When his subjects referred to Herod as "the Great," it certainly was not a commentary on his moral character and integrity. Herod was a skilled politician and an eloquent diplomat. At the same time, he was insanely jealous of his position and power. He stopped at nothing to retain his authority; he tolerated no rivals. Immediately after his accession to the throne, he had the entire Sanhedrin (the Jewish ruling council) put to death. He purged the Pharasaic party of anyone who did not approve of his reign. During one purging Herod crucified as many as five thousand Pharisees outside the walls of Jerusalem. One ancient source observed that it was common to pass dozens of crosses alongside the road as one entered Jerusalem.
Any sort of suspicion, whether well-founded or not, was sufficient cause for Herod to resort to bloody deeds. Caesar Augustus said it was better to be Herod's pig than his son; for the former would likely live longer. So hated and feared was Herod by his people that he knew they would rejoice at his death. Therefore, just before his death, Herod ordered that when he died, the heads of prominent families should be executed in order that there would be mourning throughout the land. Fortunately, the order was never obeyed.
This context makes it is easy to understand why a rumor of a rival king of the Jews was bound to roust Herod's worst fears. There was no room for another king in Herod's world; yet another king does indeed enter. Matthew chapter two presents to us a tale of two kings and the conflict between them. There is Herod, the jealous tyrant, the active participant in the story, and there is also the infant king, helpless and defenseless, passive and dependent.
Some have suggested that it is almost humorous to suppose that this baby poses a threat to Herod. Is Herod's worrying shouting in the darkness? But Herod's perception is truly correct. This small ruler is indeed a danger; for this is not any king who comes on the scene only to fade away like all political leaders, whether they are kings or queens, prime ministers or presidents. This king comes as a significant and decisive challenge to corrupt rulers like Herod, who refuse to relinquish their power, even though the kingdom of this child is a kingdom of righteousness and peace that will have no end. This infant king has not come to be taken from his throne; this king is here to stay. He challenges all kingdoms of corruption wherever they might be.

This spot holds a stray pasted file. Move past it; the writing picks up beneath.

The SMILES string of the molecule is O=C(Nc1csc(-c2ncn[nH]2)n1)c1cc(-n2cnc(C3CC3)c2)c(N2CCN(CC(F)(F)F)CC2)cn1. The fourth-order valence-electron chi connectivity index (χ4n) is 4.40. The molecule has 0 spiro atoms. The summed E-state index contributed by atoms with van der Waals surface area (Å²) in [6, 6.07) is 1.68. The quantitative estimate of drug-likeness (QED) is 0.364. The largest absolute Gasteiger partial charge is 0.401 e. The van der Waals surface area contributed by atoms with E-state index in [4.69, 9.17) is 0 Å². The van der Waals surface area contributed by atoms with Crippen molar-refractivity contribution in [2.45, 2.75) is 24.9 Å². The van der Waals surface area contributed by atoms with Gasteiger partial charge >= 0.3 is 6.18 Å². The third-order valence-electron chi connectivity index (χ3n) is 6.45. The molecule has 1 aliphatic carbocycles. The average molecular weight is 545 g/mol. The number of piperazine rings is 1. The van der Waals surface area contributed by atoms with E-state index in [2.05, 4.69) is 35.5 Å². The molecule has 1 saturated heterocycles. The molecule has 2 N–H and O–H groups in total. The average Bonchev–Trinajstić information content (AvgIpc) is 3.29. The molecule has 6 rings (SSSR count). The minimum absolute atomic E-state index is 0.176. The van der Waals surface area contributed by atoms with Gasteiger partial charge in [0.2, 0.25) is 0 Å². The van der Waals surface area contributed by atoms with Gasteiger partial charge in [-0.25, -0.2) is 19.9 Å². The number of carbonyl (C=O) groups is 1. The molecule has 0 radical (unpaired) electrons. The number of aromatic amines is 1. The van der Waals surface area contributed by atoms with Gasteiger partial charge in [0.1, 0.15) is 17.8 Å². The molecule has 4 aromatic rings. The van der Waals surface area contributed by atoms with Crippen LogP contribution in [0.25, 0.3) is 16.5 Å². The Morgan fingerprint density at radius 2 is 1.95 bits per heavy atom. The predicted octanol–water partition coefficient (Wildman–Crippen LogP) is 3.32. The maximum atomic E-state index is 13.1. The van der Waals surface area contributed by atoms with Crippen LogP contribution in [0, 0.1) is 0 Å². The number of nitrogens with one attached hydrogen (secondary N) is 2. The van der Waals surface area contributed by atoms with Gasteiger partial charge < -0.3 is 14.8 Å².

This young king also challenges those who rule justly as well; for while we need just leaders, the coming of Christ and his kingdom is ultimately significant and decisive, and the only kingdom that will never end. That can be a difficult admission even for just leaders, for even good rulers tend to become full of their own authority, believing that so much rests on their actions. But the truth of the matter is that no nation controls the destiny of the world; and the message of Matthew chapter two is that in the midst of a violent world, in the midst of crises of human and natural origin, we must remember that with the birth of this infant king, comes the certainty that it is God and not the nations who rules the world. No nation is, in the ultimate sense, sovereign and in charge.
To be sure, the nations do attempt to bring the destiny of the world to their own fulfillment, and it is certainly the case that nations can accomplish great things as well as cause terrible tragedies; but the providential care of this world is in the hands of God, not Caesar, and definitely not Herod. No wonder Herod was so agitated. We can fault him for many things, but he was clearly right to consider this little Jewish child a threat. Jesus' existence meant that Herod was on borrowed time. It meant that, even as king himself, he needed to submit to a greater king. Herod refused to do that, so he resorted to what he knew best... to what all leaders of nations know best... eliminating the threat. Herod was unsuccessful in the attempt because this Jesus was not going anywhere.
In this brief season of Christmas, what we do is about much more than a sweet baby in a manger, a young mother cuddling her first child, a chorus of angels singing in heavenly harmony, and a star to light the way. This time of the year is about the God who comes into our midst to make things different, to turn the tables, to shake things up, and to put the nations on notice that their end is certain and the redemption of the world will not be found in their power and conquest.
God shakes the foundation of the world; for the Lordship of Jesus Christ can accomplish nothing less.
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I do not seek to understand that I may believe, but I believe in order to understand. For this also I believe, –that unless I believed, I should not understand.-- St. Anselm of Canterbury (1033-1109)